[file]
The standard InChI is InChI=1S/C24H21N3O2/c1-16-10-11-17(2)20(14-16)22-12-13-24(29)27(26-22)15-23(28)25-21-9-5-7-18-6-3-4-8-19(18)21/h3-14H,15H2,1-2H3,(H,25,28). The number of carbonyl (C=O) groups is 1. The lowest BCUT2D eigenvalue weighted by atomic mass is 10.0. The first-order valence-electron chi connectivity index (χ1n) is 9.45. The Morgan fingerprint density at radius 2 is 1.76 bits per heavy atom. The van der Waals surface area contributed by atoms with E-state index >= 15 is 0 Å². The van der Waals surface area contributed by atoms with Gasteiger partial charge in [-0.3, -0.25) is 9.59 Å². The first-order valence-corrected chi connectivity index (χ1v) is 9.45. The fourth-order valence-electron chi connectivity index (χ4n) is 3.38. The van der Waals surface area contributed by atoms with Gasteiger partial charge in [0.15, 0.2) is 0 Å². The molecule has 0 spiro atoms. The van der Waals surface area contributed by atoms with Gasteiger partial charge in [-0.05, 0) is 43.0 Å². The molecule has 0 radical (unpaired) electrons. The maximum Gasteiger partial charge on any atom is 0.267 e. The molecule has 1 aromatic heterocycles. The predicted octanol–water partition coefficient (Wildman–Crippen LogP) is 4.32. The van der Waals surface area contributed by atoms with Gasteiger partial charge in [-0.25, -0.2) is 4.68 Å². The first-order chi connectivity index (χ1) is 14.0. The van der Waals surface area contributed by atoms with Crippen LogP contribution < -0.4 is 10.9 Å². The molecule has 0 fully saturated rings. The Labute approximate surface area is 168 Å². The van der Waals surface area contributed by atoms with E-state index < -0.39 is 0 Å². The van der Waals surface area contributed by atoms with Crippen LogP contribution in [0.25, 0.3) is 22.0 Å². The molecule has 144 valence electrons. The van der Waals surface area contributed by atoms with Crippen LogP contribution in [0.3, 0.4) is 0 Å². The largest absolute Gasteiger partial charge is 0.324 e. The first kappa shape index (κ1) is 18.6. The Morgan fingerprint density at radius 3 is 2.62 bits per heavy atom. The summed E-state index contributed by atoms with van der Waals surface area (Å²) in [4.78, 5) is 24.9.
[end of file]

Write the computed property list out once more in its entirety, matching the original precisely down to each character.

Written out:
The standard InChI is InChI=1S/C24H21N3O2/c1-16-10-11-17(2)20(14-16)22-12-13-24(29)27(26-22)15-23(28)25-21-9-5-7-18-6-3-4-8-19(18)21/h3-14H,15H2,1-2H3,(H,25,28). The number of carbonyl (C=O) groups is 1. The lowest BCUT2D eigenvalue weighted by atomic mass is 10.0. The first-order valence-electron chi connectivity index (χ1n) is 9.45. The Morgan fingerprint density at radius 2 is 1.76 bits per heavy atom. The van der Waals surface area contributed by atoms with E-state index >= 15 is 0 Å². The van der Waals surface area contributed by atoms with Gasteiger partial charge in [-0.3, -0.25) is 9.59 Å². The first-order valence-corrected chi connectivity index (χ1v) is 9.45. The fourth-order valence-electron chi connectivity index (χ4n) is 3.38. The van der Waals surface area contributed by atoms with Gasteiger partial charge in [0.15, 0.2) is 0 Å². The molecule has 0 spiro atoms. The van der Waals surface area contributed by atoms with Gasteiger partial charge in [-0.05, 0) is 43.0 Å². The molecule has 0 radical (unpaired) electrons. The maximum Gasteiger partial charge on any atom is 0.267 e. The molecule has 1 aromatic heterocycles. The predicted octanol–water partition coefficient (Wildman–Crippen LogP) is 4.32. The van der Waals surface area contributed by atoms with Gasteiger partial charge in [-0.25, -0.2) is 4.68 Å². The first-order chi connectivity index (χ1) is 14.0. The van der Waals surface area contributed by atoms with Crippen LogP contribution < -0.4 is 10.9 Å². The molecule has 0 fully saturated rings. The Labute approximate surface area is 168 Å². The van der Waals surface area contributed by atoms with E-state index < -0.39 is 0 Å². The van der Waals surface area contributed by atoms with Crippen LogP contribution in [0.25, 0.3) is 22.0 Å². The molecule has 144 valence electrons. The van der Waals surface area contributed by atoms with Crippen LogP contribution in [0.3, 0.4) is 0 Å². The largest absolute Gasteiger partial charge is 0.324 e. The first kappa shape index (κ1) is 18.6. The Morgan fingerprint density at radius 3 is 2.62 bits per heavy atom. The summed E-state index contributed by atoms with van der Waals surface area (Å²) in [4.78, 5) is 24.9.